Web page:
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MSI: Not Every AMD Radeon RX 5600 XT Can Handle 14 Gbps Memory

The MSI Radeon RX 5600 XT Gaming is among the cards staying specced at 12 Gbps. 

The MSI Radeon RX 5600 XT Gaming is among the cards staying specced at 12 Gbps.  (Image credit: MSI)

In the latest episode of the MSI Insider podcast, hosts Eric Van Beurden, MSI marketing director, and Pieter Arts, MSI product marketing manager, had a discussion saying that not every single Radeon RX 5600 XT graphics card can run its memory at 14 Gbps.

Unlike motherboards, graphics cards usually don't get many vBIOS updates, especially not a few days before launch. However, AMD did just that with the RX 5600 XT and boosted performance, likely in response to Nvidia's GeForce RTX 2060 price drop.

Beurden said that AMD's RX 5600 XT vBIOS increases the card's power limit, which in return enables it to run at higher clock speeds. However, the memory increase was never part of the update. This means that some brands that are bumping the memory from 12 Gbps to 14 Gbps are doing so at their own discretion. 

Clearing things up further, Arts said that AMD, just like Nvidia, supplies its partners with the silicon and memory chips necessary to build the graphics card. For the RX 5600 XT, AMD provided GDDR6 memory chips validated to operate at 12 Gbps. Although some memory chips might have overclocking headroom to run at 14 Gbps, MSI cannot guarantee its RX 5600 XT graphics cards' stability and longevity at 14 Gbps, since they weren't originally designed and tested for that speed.

ModelGame Clock RateBoost Clock RateMemory Speed
MSI Radeon RX 5600 XT Gaming Z1,615 MHz1,750 MHz14 Gbps
MSI Radeon RX 5600 XT Gaming X1,615 MHz1,750 MHz12 Gbps
MSI Radeon RX 5600 XT Gaming1,420 MHz1,600 MHz12 Gbps
MSI Radeon RX 5600 XT Mech OC1,460 MHz1,620 MHz12 Gbps
MSI Radeon RX 5600 XT Mech1,375 MHz1,560 MHz12 Gbps
AMD Radeon RX 5600 XT1,375 MHz1,560 MHz12 Gbps

It also looks like not every RX 5600 XT will receive the vBIOS update either. Depending on the graphics card's design and the quality of the silicon that's inside, it seems some of the entry-level models might not be capable of accommodating higher clock speeds. 

In MSI's case, its RX 5600 XT Gaming and RX 5600 XT Mech is not getting the vBIOS treatment. Their clock speeds will remain the same as previously announced. The Gaming X, Mech OC and Gaming Z variants, on the other hand, will enjoy the improved clock speeds.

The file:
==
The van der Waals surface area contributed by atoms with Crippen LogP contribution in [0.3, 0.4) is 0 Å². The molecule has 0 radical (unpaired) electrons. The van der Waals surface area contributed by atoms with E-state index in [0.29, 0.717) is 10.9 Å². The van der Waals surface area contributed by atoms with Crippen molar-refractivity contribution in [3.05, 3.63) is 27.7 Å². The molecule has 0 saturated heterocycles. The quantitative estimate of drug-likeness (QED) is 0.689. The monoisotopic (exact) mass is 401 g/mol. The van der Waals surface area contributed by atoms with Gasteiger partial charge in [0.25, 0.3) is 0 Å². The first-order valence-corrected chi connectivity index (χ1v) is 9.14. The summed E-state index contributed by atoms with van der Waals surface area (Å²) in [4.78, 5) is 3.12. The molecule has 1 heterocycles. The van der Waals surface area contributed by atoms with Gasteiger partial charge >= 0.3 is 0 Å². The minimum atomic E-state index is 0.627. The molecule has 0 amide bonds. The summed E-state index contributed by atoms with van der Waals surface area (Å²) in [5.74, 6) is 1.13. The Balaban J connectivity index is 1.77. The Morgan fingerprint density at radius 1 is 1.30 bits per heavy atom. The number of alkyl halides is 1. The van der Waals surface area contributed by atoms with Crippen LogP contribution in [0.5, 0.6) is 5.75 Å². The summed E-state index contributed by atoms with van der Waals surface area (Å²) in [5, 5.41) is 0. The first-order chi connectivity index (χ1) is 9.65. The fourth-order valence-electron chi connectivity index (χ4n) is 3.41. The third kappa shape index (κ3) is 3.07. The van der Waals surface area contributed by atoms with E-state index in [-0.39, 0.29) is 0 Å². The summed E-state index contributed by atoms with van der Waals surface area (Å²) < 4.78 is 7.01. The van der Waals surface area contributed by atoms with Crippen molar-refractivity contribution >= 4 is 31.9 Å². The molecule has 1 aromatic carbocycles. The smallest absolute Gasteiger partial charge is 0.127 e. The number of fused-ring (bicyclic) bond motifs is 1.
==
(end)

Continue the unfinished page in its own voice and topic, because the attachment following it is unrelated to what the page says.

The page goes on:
The MSI execs confirmed that the first batch of the RX 5600 XT was probably already en route if not already in retailers' hands upon the vBIOS release. Those might require the vBIOS update, but future products should already come with the latest vBIOS.

This whole situation ultimately unlocks the doors for vendors to release new models that already carry the latest vBIOS and 14 Gbps memory. 

As for MSI, it revealed the brand-new RX 5600 XT Gaming Z, which has the same clock speeds as the Gaming X model but with 14 Gbps memory onboard. The graphics card will be available in the middle of February.

  • InvalidError
    In the past, specs were usually known and pretty much final weeks if not months prior to launch. Today, nothing is definitive until after launch and manufacturers are done doing damage control from post-last-minute spec changes. Getting uncomfortably close to bait-and-switch territory.
    Reply
  • King_V
    Ugh - yeah. Messy. Very messy.

    Still a good card at its original specs as well, don't get me wrong - but there's going to need to be serious caution if someone wants one with the faster memory. And, given that AnandTech's analysis said that most of the performance gain was from the increased memory speed, that's the one that I want.

    Hell, for my son's use, I might see if I can, say, get the Pulse with the new BIOS, but then drop the GPU speed down to the lower settings. Some nagging corner of my brain wants to get the best fps/watt out of this rather than maximizing performance. And, at 2560x1080, this card won't need to be pushed to its limits yet.
    Reply
  • AlistairAB
    King_V said:
    Ugh - yeah. Messy. Very messy.

    Still a good card at its original specs as well, don't get me wrong - but there's going to need to be serious caution if someone wants one with the faster memory. And, given that AnandTech's analysis said that most of the performance gain was from the increased memory speed, that's the one that I want.